We go to the movies for several reasons; to laugh, to be amazed, to be informed, and sometimes to be inspired. Films utilizing the latter have become scarce in today’s times of big budget action films, raunchy comedies, and Oscar-starved dramas. So it’s a bit refreshing to have a feel good movie with the intention to encourage.
The Secret Life of Walter Mitty originates from a 1937 short story and later a 1947 film. I am familiar with neither. You probably aren’t either, which is a good thing, because this film stands on its own. The only thing this version has in common with its predecessors is the titular character and his tendency to zone out into outlandish daydreams.
Ben Stiller, who also directed the film, stars as Walter. This time around, the character is a single, middle-aged, photo manager for Life Magazine in the final days before the popular publication goes full digital and renders his job, and the jobs of many others, obsolete. Day to day in his humdrum life, Walter drifts off into fantastical daydreams that allow him to picture himself saying and doing all of the things he’d like to do in real life; being heroic, hooking up with his attractive coworker (Kristen Wiig), telling his new boss (Adam Scott) to shove it. I’m sure we can all relate.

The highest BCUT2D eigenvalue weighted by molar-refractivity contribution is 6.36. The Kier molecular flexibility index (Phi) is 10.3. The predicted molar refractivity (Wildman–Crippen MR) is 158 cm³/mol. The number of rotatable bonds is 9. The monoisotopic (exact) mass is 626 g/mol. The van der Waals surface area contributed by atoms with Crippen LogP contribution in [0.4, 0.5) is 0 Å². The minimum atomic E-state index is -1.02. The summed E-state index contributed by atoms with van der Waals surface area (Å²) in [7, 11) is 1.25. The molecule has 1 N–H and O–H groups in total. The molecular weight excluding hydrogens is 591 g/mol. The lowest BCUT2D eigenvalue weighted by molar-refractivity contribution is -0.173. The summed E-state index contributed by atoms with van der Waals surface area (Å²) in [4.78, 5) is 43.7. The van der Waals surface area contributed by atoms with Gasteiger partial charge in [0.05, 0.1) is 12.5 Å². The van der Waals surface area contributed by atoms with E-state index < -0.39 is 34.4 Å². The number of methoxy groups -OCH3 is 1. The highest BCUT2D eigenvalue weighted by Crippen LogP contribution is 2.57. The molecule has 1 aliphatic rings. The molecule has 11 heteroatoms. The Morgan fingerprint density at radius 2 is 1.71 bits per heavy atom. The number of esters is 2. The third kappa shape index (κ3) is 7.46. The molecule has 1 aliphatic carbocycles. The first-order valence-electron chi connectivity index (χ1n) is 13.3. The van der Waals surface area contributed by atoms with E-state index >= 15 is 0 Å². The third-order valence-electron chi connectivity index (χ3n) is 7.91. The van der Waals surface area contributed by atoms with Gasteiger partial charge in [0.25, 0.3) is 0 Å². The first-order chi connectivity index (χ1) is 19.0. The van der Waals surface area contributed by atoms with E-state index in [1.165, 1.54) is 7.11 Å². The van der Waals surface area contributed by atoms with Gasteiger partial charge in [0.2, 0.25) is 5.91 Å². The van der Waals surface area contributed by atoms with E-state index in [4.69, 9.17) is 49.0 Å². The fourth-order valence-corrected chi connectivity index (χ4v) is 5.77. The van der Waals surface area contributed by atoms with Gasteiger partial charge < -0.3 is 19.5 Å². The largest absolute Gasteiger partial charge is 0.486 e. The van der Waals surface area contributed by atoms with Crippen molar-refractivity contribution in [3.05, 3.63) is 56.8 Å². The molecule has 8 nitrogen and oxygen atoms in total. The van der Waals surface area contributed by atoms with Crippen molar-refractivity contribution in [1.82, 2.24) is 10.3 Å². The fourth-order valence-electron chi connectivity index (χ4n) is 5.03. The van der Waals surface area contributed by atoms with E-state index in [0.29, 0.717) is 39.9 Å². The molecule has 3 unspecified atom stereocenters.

But, believe it or not, it isn’t the random Family Guy-esque cutaways that make this film enjoyable. The real adventure begins when Walter treks off on a European scavenger hunt to find the missing photo meant for the cover of Life Magazine’s final issue; a photo described by photographer Sean O’ Connell (Sean Penn) as the “quintessence” of Life. In fact, the film’s most fun moments come from actual occurrences along Mitty’s adventure; a tussle with a drunken helicopter pilot, Mitty being rescued from shark infested waters, his conversations with an overly friendly eHarmony customer service rep (Patton Oswalt).
Many of the movie’s fantasy sequences can be seen in trailers and commercials. If that draws you in, you might be disappointed. If it doesn’t, then you’ll be pleasantly surprised and more than likely inspired by Walter’s personal and physical journey. It is without a doubt one we can all learn from as we approach a new year with new possibilities and opportunities.
FINAL GRADE: B+